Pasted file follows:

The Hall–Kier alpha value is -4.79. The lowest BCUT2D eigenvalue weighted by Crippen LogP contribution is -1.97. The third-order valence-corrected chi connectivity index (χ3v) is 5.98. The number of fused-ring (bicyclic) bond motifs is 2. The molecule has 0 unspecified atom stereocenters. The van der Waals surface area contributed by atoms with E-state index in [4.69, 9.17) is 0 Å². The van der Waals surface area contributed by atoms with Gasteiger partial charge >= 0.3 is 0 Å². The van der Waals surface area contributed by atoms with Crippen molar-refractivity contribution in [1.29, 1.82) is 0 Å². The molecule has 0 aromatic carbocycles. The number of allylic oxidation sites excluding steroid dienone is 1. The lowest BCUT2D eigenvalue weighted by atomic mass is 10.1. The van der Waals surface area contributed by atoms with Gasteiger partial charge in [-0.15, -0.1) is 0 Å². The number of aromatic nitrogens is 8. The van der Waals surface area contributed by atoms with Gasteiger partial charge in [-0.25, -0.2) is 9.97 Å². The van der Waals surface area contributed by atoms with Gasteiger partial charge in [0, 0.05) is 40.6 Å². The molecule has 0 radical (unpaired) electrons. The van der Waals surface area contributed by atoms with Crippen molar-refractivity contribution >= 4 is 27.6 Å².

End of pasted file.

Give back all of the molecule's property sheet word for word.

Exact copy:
The Hall–Kier alpha value is -4.79. The lowest BCUT2D eigenvalue weighted by Crippen LogP contribution is -1.97. The third-order valence-corrected chi connectivity index (χ3v) is 5.98. The number of fused-ring (bicyclic) bond motifs is 2. The molecule has 0 unspecified atom stereocenters. The van der Waals surface area contributed by atoms with E-state index in [4.69, 9.17) is 0 Å². The van der Waals surface area contributed by atoms with Gasteiger partial charge >= 0.3 is 0 Å². The van der Waals surface area contributed by atoms with Crippen molar-refractivity contribution in [1.29, 1.82) is 0 Å². The molecule has 0 aromatic carbocycles. The number of allylic oxidation sites excluding steroid dienone is 1. The lowest BCUT2D eigenvalue weighted by atomic mass is 10.1. The van der Waals surface area contributed by atoms with Gasteiger partial charge in [-0.15, -0.1) is 0 Å². The number of aromatic nitrogens is 8. The van der Waals surface area contributed by atoms with Gasteiger partial charge in [-0.25, -0.2) is 9.97 Å². The van der Waals surface area contributed by atoms with Gasteiger partial charge in [0, 0.05) is 40.6 Å². The molecule has 0 radical (unpaired) electrons. The van der Waals surface area contributed by atoms with Crippen molar-refractivity contribution >= 4 is 27.6 Å².